3 April 2020
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Rate cuts and a budget bazooka to rescue stocks

Peter Switzer
3 March 2020

The rebound in stock prices on Wall Street proves the point that the battle of the hip pocket in coming weeks will be the Coronavirus tragic stats versus the promised power of lower interest rates and a budget bazooka held by Treasurer Josh Frydenberg.

Frightened finance players on global stock markets now know that central banks and governments will not sit by reacting, but will move to soften the economic negatives set to hurt economies right around the world.

That’s why the Dow ended up over 1200 points today and those who thought I was “shitting bricks”, as some dumb tweeters speculated upon, might feel a bit silly today. Of course, I don’t think the market won’t fall again, but I have designed my investments to withstand the worst a stock market can dish up. That’s what an intelligent person with training and experience does.

Back to the story ahead and it is doubtful that interest rate cuts are all that valuable at these very low levels, but if the Reserve Bank does not cut interest rates today, it will cop a bagging and PM Scott Morrison could easily do a Donald Trump and start tweeting what a “moron” the RBA boss is!

Of course, Dr Phil Lowe is not a moron and Scott is not a Trump-style tweeter, but with the stock market panicking on the uncertainty of the Coronavirus and the media feeding the panic by simply quoting rising infections and deaths, which is its job, it’s no wonder fear is on the rise and stock prices have been falling.

And that is the battle ground ahead. On one side of the media platforms out there, we will be horrified at the latest revelations about infection and deaths in more and more countries. I fear the threat becomes so big that Donald Trump bans all non-Americans from entering the USA. Sure, it’s a crazy proposition, but I’ve seen smart people tell me that 70% of us will get this virus!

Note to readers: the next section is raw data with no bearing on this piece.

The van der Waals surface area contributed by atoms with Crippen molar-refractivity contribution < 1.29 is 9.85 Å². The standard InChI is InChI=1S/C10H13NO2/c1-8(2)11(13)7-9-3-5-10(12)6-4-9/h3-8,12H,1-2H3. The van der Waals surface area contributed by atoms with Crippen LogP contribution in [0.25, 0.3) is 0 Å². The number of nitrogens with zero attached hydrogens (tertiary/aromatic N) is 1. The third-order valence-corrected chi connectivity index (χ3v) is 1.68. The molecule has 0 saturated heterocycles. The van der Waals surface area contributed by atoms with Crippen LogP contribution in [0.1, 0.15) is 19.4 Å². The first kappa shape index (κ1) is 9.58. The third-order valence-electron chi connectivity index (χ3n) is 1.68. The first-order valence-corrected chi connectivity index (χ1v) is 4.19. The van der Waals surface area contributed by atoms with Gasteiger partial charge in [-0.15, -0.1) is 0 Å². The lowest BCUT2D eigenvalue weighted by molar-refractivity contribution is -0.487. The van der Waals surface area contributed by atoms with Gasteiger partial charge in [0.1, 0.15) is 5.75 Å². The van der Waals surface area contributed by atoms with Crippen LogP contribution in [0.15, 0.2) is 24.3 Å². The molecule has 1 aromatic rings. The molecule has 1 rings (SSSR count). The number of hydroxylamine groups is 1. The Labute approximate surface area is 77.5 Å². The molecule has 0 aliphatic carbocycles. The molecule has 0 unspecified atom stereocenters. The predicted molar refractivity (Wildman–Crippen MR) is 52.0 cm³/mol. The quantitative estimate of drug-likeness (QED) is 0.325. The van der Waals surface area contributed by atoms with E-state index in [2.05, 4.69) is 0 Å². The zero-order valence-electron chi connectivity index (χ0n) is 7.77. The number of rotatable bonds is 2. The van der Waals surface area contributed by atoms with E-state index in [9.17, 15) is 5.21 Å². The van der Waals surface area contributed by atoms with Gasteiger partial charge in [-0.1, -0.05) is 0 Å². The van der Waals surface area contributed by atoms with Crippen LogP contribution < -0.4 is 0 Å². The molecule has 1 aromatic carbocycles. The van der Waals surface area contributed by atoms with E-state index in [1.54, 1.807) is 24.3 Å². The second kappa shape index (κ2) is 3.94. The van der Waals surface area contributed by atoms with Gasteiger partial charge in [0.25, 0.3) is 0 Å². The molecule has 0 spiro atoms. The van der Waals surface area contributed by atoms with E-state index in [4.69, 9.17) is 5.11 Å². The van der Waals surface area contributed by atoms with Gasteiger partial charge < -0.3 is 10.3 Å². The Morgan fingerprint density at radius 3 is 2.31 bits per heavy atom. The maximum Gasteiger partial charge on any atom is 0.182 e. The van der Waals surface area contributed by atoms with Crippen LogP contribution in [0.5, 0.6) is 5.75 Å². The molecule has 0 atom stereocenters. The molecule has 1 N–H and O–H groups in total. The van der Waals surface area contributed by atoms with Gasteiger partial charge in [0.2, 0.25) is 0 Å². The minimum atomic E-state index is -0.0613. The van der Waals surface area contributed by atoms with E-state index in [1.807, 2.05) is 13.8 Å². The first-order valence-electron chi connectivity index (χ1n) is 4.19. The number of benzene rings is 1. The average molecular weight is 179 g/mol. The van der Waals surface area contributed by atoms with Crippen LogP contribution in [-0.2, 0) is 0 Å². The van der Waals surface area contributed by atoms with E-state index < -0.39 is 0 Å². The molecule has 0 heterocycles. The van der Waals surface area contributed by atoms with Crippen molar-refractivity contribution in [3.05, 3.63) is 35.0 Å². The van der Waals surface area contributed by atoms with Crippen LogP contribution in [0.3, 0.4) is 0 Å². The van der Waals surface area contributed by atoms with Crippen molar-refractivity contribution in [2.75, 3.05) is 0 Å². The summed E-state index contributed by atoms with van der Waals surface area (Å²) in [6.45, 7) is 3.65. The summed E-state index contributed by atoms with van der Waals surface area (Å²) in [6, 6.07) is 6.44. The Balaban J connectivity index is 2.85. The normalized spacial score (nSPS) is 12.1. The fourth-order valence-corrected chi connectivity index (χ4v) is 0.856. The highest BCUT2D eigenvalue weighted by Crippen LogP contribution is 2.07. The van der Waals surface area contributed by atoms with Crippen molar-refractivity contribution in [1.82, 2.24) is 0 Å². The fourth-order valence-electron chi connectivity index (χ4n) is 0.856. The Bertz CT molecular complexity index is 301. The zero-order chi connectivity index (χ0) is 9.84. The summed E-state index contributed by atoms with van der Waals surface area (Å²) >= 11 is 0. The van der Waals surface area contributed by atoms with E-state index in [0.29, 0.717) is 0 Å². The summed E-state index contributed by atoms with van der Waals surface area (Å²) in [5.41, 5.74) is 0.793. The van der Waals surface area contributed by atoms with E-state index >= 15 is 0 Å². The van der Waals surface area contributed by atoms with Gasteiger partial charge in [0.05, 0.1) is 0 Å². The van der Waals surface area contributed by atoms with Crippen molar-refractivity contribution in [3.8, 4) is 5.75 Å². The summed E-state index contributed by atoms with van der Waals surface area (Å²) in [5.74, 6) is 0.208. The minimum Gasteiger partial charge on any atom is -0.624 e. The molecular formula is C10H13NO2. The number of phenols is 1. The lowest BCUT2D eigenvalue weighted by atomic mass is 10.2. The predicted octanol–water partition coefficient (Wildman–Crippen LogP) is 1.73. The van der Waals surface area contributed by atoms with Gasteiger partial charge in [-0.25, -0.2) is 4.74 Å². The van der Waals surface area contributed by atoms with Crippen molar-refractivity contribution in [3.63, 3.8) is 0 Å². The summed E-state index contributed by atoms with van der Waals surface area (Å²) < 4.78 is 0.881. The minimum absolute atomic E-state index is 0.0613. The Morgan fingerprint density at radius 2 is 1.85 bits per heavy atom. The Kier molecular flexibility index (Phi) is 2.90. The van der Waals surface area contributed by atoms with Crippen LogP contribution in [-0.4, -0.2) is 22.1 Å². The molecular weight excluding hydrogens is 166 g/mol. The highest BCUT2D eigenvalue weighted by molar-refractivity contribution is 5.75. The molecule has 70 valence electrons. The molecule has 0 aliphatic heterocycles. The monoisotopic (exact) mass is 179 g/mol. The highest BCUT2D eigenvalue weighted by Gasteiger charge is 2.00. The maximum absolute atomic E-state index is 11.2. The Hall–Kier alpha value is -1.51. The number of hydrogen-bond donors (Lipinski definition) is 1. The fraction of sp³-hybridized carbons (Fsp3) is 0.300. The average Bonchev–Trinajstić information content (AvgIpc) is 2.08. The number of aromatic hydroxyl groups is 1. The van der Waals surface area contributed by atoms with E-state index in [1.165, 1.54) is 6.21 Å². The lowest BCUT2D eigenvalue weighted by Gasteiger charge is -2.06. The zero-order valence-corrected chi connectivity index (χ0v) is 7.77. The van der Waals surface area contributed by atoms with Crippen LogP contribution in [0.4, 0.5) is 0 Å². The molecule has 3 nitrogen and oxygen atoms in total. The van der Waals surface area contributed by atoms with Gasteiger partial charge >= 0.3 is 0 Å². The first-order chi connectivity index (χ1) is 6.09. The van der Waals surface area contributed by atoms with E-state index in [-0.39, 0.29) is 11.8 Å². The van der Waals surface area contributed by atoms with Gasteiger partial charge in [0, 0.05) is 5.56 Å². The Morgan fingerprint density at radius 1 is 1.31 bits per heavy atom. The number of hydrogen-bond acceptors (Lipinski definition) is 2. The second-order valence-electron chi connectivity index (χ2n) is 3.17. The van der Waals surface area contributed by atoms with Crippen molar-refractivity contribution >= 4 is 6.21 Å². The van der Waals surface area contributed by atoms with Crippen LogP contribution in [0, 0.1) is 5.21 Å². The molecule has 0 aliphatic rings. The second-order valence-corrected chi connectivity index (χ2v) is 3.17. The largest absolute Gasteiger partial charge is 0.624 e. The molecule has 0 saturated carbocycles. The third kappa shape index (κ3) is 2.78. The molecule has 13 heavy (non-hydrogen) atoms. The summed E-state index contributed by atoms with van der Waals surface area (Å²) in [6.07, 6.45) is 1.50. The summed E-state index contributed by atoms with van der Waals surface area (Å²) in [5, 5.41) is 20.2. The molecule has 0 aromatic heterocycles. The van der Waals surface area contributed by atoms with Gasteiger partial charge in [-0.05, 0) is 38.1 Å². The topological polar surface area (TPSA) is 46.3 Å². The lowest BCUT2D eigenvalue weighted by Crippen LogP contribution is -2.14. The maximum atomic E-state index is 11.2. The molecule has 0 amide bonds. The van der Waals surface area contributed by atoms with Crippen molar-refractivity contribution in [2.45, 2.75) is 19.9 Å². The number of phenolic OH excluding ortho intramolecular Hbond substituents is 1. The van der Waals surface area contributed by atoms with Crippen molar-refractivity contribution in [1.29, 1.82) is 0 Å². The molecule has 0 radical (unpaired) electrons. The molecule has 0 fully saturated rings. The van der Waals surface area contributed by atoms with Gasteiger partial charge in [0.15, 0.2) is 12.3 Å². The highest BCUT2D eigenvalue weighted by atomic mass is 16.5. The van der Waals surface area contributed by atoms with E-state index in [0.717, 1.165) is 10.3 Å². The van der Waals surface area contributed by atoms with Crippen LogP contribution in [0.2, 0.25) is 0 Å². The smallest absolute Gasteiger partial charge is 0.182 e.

They might be smarter than me but I’m thinking: “C’mon, are you kidding?” But I’m not a doctor, so I’m dealing with an uncertainty and that’s when stock markets fall.

On the other side of the local media battleground will be Josh Frydenberg, hopefully channelling Arnold Schwarzenegger, carrying a big budget bazooka aimed at pumping bullets of stimulus into an economy that will be weakened by this Coronavirus.

And his sidekick will be Dr Lowe and his less effective interest rate cuts but together they will partly offset the negative economic effects of the virus but by the latter part of the year, all of this stimulus will actually help economies surge and underpin higher stock prices.

This is exactly what Donald Trump will want and what he will be fighting to see happen. That said, I don’t fully understand the potential threat of the Coronavirus and those who say they do are guessing.

I was asked on the Credlin program on Sky News last night to explain what was happening and I recounted a story going back to 1987 when the stock market was crashing.

I was lucky enough to interview one of the most famous economist of all time, Canadian John K. Galbraith, who once was a part of the US Administration during World War II. Being a young economist who was being asked by all and sundry from the media about what was going on, I was keen to hear from this legend of economics, who was a real world participant.

So I asked him: “What’s going to happen? Will the huge market crash lead to a recession? And how far will stocks fall?”

And then I learnt one of the greatest lessons of my career, when he said: “There are those economists like me who say I don’t know. And then there are those poor fellows who don’t know that they don’t know.”

You can never be sure about the short-term, but when it comes to the long-term, if you are invested in great assets/companies that pay good income and make rising profits, and you buy them when markets are negative and nervous, you will do OK when markets turn down and you will kill them when markets go higher.

And by the way, stock markets rise about 7-8 years in 10 and over a decade average about 10% per annum, provided you are in a quality portfolio. That’s what we try to do for our clients and that’s what you should teach yourself if you don’t want to or can’t pay for help.

By the way, last night’s Switzer TV: Investing talked to three experts on crashing markets — Chris Joye, Professor Steve Keen, Charlie Aitken and Paul Rickard and all four saw the power of the central banks and/or a Treasurer with a budget bazooka capable of rescuing economies and stock markets.

Make sure you watch it if you are panicking.

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